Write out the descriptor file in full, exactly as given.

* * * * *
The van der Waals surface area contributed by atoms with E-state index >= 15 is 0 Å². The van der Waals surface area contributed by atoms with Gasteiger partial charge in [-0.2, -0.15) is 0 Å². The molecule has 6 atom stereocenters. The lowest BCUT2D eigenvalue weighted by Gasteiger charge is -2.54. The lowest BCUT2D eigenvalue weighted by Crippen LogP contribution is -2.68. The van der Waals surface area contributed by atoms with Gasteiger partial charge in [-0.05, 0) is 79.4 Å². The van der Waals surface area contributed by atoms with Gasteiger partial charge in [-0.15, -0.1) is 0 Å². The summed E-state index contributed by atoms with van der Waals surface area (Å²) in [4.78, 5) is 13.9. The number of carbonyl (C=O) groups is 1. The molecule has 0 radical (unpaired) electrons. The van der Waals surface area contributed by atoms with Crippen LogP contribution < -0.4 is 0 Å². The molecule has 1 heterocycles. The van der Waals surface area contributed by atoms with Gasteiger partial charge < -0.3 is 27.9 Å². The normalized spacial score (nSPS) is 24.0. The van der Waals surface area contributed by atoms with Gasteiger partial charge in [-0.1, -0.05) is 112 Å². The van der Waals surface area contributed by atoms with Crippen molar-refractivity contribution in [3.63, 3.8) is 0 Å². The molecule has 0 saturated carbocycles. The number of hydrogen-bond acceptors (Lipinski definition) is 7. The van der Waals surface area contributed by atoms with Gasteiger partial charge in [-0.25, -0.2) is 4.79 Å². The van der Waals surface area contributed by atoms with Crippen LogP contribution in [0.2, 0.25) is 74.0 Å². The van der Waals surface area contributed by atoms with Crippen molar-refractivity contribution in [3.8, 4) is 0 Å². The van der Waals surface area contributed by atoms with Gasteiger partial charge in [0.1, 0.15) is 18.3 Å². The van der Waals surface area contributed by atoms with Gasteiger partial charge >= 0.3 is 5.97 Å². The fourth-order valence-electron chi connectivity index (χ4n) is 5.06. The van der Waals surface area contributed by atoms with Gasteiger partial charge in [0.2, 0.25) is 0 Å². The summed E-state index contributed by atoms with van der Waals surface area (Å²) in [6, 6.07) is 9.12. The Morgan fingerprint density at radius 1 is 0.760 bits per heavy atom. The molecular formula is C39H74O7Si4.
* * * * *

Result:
The van der Waals surface area contributed by atoms with E-state index >= 15 is 0 Å². The van der Waals surface area contributed by atoms with Gasteiger partial charge in [-0.2, -0.15) is 0 Å². The molecule has 6 atom stereocenters. The lowest BCUT2D eigenvalue weighted by Gasteiger charge is -2.54. The lowest BCUT2D eigenvalue weighted by Crippen LogP contribution is -2.68. The van der Waals surface area contributed by atoms with Gasteiger partial charge in [-0.05, 0) is 79.4 Å². The van der Waals surface area contributed by atoms with Gasteiger partial charge in [-0.15, -0.1) is 0 Å². The summed E-state index contributed by atoms with van der Waals surface area (Å²) in [4.78, 5) is 13.9. The number of carbonyl (C=O) groups is 1. The molecule has 0 radical (unpaired) electrons. The van der Waals surface area contributed by atoms with Crippen LogP contribution < -0.4 is 0 Å². The molecule has 1 heterocycles. The van der Waals surface area contributed by atoms with Gasteiger partial charge < -0.3 is 27.9 Å². The normalized spacial score (nSPS) is 24.0. The van der Waals surface area contributed by atoms with Gasteiger partial charge in [-0.1, -0.05) is 112 Å². The van der Waals surface area contributed by atoms with Crippen molar-refractivity contribution in [3.63, 3.8) is 0 Å². The molecule has 0 saturated carbocycles. The number of hydrogen-bond acceptors (Lipinski definition) is 7. The van der Waals surface area contributed by atoms with Gasteiger partial charge in [-0.25, -0.2) is 4.79 Å². The van der Waals surface area contributed by atoms with Crippen LogP contribution in [0.2, 0.25) is 74.0 Å². The van der Waals surface area contributed by atoms with Crippen molar-refractivity contribution in [3.8, 4) is 0 Å². The van der Waals surface area contributed by atoms with Gasteiger partial charge in [0.1, 0.15) is 18.3 Å². The van der Waals surface area contributed by atoms with Gasteiger partial charge >= 0.3 is 5.97 Å². The fourth-order valence-electron chi connectivity index (χ4n) is 5.06. The van der Waals surface area contributed by atoms with Gasteiger partial charge in [0.2, 0.25) is 0 Å². The summed E-state index contributed by atoms with van der Waals surface area (Å²) in [6, 6.07) is 9.12. The Morgan fingerprint density at radius 1 is 0.760 bits per heavy atom. The molecular formula is C39H74O7Si4.